Head of School, Corinne Güngör, provides insights on the benefits of bilingual education and bi-literacy:
Article published in the PrincetonKIDS Magazine 2018-2019
As young parents, we were speaking with our first child’s pediatrician when he strongly advised us against speaking to him in our respective native languages. We looked at each other and smiled: we were going to disobey! That was 35 years ago.
Today, our four children are trilingual and proud to be so.
Their multilingualism has greatly benefited them in their social, professional, and intellectual lives. Their horizon is without limit; they find others to be a rich source of learning; and their ability to adapt is amazing. Here are the reasons:
When a child speaks, reads, or writes in two languages or more, his/her brain constantly passes from one mental structure to another. It undergoes a constant sort of gymnastics which habituates the bilingual individual to managing several tasks at once. What was once believed to cripple the brain in fact permits the acquisition and development of numerous competencies involving memory, reasoning, and problem-solving. The realms of perception and attention are widened. The bilingual/multilingual child is a better student, performs better than average, and acquires intellectual qualities which are valued by educational institutions as well as businesses.
Speaking, writing, and reading two or more languages facilitates communication and allows the student to meet and appreciate other people and cultures without fear or discomfort with encountering different ways of thinking and living. This unique and enriching experience promotes open-mindedness, a greater tolerance, and an increasing capacity for adaptation; these values and attitudes are indispensable in our rapidly-changing world.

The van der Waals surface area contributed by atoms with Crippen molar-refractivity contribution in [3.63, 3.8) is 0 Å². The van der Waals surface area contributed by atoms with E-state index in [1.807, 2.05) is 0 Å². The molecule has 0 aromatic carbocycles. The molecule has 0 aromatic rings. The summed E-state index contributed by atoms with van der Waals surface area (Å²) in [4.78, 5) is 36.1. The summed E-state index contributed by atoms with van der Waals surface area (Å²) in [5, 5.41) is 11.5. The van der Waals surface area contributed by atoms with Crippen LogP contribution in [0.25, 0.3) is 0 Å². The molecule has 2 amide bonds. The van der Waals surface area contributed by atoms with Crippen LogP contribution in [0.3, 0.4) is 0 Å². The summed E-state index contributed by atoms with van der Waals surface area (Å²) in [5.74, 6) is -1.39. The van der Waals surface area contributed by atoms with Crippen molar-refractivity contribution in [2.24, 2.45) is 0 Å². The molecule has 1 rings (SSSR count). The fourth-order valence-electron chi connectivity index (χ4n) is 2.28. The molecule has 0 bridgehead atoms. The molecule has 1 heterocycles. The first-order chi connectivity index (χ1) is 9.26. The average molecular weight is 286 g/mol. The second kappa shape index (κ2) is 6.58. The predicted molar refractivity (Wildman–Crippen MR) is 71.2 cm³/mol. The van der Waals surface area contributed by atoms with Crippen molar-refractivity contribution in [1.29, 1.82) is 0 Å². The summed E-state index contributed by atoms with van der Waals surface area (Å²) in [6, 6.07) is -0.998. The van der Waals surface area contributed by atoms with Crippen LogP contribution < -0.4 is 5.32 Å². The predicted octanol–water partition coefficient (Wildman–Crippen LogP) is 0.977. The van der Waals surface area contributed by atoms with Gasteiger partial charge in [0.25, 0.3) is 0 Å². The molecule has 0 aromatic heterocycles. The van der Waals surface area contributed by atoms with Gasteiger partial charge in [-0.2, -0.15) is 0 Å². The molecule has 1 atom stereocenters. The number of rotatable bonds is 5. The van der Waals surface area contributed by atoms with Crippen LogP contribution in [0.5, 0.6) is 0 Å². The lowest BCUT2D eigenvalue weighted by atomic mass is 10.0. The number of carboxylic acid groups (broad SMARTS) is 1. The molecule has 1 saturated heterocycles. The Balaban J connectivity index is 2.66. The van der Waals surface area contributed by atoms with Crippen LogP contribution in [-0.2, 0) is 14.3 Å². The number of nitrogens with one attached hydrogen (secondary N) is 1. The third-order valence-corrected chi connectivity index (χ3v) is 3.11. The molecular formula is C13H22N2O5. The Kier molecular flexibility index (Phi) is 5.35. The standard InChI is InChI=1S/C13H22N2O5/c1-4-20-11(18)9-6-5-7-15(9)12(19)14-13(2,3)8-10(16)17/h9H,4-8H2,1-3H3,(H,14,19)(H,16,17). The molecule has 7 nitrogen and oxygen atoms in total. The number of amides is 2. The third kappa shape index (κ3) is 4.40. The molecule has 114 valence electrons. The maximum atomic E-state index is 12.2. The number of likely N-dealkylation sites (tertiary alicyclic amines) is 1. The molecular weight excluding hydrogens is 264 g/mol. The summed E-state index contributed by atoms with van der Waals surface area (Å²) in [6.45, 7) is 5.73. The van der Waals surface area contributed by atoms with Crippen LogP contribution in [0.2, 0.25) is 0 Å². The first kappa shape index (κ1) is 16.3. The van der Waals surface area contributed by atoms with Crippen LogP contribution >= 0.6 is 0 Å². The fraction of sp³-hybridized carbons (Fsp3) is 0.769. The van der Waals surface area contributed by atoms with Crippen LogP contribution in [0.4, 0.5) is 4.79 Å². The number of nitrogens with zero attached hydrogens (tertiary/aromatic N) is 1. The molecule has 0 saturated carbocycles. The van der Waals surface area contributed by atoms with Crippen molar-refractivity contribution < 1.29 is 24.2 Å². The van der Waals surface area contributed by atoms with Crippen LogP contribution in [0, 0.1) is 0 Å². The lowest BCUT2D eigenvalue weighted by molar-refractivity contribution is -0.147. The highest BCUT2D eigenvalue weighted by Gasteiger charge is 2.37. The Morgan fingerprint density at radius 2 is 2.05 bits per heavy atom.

Studying in two languages or more entails a different learning process that will benefit the child all his/her life. Over the years, the young learner assimilates linguistic structures which are often complex, sometimes contradictory. These structures are being built progressively and facilitate a more in-depth comprehension and more refined grasp of oral and written language. These two or three languages nourish each other. This sophisticated capability will be used in numerous fields throughout the years.
Speaking, reading, and writing in two or more languages is a long process. It takes as many years as acquiring one language. To choose a bilingual education for one’s child is a unique and challenging journey which requires continuity, an equal recognition of languages spoken at home and at school, and a particular link to adults who speak and teach these languages: the child must want to communicate with them. Finally, the family, even if the language is not spoken at home, should provide necessary support just as we do with other aspects of daily life with our children. Nothing good is built without affection and without encouragement.
Choosing a bilingual education for your child is a very good start in life.
Looking for more insights on the benefits of bilingual education?
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